Greek and Norse Mythology Have

Greek and Norse mythology have many things in common but they also have many differences. Greek mythology was mainly all about glory and the male divine would just care about himself and family did not matter. Norse culture in my opinion was more about glory because they did things to protect their people and they were looked up to. Both of these cultures shaped humankind in numerous good and bad ways and I think that is what myths are all about explaining why we are shaped the way we are.

These two cultures have presented standards of honor and glory that have impacted our society and these involved violence and bravery.

In my opinion, I enjoyed Greek mythology more than Norse mythology. In this culture to have glory and honor you had to get that through violence which influenced human behavior. Honor and glory to the Greeks meant to maintain all the power and for others to fear you. Having these two characteristics helped them maintain at the top and to keep their great power.

“Honor and glory are central to the Greek character. Since heroes are the essence of the society from which they come, Greek heroes live their lives according to honor and glory, in all their varied forms. Honor and glory trigger an epic war that takes the lives of numerous men, and shape its development at every stage” (Texin, Cheryl).

Revenge was seen a lot throughout Greek mythology and when they seek vengeance the answer was violence.

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If they got their victory as they were honored because they got their revenge. For example, Kronos said, “Mother, I promise I’ll finish this since I don’t give a damn about my father, as he was the first to plan these shameful things.” In my opinion in this myth Kronos received the glory because out of all his brothers he stood up to the evil, which was his father, and wanted revenge and what was fair since his father started it. We can see here the revenge took over his soul that he did not care about his father and looked at violence for an answer and it also proves that he was the only one willing to do something and that’s why he is so important in Greek culture.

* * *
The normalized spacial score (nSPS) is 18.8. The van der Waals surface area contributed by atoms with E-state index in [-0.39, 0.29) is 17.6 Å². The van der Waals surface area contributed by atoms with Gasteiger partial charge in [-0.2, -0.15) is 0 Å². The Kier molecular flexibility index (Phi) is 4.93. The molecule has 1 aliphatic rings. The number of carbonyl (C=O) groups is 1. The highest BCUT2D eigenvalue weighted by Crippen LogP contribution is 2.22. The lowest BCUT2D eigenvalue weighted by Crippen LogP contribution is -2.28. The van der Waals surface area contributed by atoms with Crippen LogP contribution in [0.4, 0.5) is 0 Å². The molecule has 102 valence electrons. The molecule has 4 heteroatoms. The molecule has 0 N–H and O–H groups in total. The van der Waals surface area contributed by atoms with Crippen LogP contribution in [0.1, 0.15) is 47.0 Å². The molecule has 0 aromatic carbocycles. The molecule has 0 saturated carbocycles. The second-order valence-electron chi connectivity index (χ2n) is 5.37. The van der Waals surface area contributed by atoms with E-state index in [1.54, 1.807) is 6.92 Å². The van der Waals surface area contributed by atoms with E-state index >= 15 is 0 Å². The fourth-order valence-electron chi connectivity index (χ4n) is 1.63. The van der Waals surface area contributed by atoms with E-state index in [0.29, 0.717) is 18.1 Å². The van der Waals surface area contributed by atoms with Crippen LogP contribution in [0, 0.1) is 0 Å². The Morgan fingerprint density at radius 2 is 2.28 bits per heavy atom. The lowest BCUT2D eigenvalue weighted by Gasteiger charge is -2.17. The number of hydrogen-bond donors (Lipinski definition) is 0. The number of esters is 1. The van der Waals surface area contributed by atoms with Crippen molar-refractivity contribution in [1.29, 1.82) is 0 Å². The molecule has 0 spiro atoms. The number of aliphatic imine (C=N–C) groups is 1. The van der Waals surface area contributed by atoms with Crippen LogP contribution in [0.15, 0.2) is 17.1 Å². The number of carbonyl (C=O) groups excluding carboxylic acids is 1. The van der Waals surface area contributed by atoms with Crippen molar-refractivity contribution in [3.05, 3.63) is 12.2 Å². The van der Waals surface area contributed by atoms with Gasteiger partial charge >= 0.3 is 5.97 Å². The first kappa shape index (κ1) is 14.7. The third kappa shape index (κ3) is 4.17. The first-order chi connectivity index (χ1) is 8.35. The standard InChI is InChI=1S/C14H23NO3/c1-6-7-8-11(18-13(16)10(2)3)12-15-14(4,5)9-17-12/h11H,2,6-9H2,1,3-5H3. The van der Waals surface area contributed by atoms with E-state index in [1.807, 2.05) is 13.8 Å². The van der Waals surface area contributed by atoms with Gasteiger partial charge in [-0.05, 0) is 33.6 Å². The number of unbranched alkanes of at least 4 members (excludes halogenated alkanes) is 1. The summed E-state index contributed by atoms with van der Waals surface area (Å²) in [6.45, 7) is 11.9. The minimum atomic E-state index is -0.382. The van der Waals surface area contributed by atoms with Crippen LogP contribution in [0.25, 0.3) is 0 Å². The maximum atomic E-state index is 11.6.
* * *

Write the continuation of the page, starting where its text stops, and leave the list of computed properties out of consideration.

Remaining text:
This impacted society because it started wars, killings, but it was all a way to gain honor and respect as in no one could cross you or they will pay if they did. Selfishness in the Greek mythology was just a way to keep your power, so in order to maintain your power you had to be selfish and do anything you can. For example, “Gaia and Ouranos warned Kronos that one of his children would eventually overthrow him and become the foremost Immortal. To prevent that possibility, Kronos decided that he would swallow any children that Rheia bore” (Kronos). Because of this Zeus got revenge on his father and got all his brothers and sisters by, “kicking Kronos in the stomach with such violence that the elder god vomited up the stone and the five children”(Kronos).

Kronos rejected his children because he knew one would overthrow him, so he only thought if himself not even about Rheia because she was against swallowing her children. Know a day’s parents tend to want what is best for their children and pass along all the good to them. They were selfish because they wanted the glory and didn’t want to give that up not even to their own kids. In there heads they were doing what was right because the children were a threat and gods would have many children and they usually didn’t seek to care about them. This impacted human behavior because this says that you must do whatever you have to in order to get what you in life no matter who or what comes in your way. This lesson could be a good thing but it could also turn into a bad thing because sometimes people will be doing bad things in order to get what they want, for example, a poor person wants money and in order to get that they go rob a bank.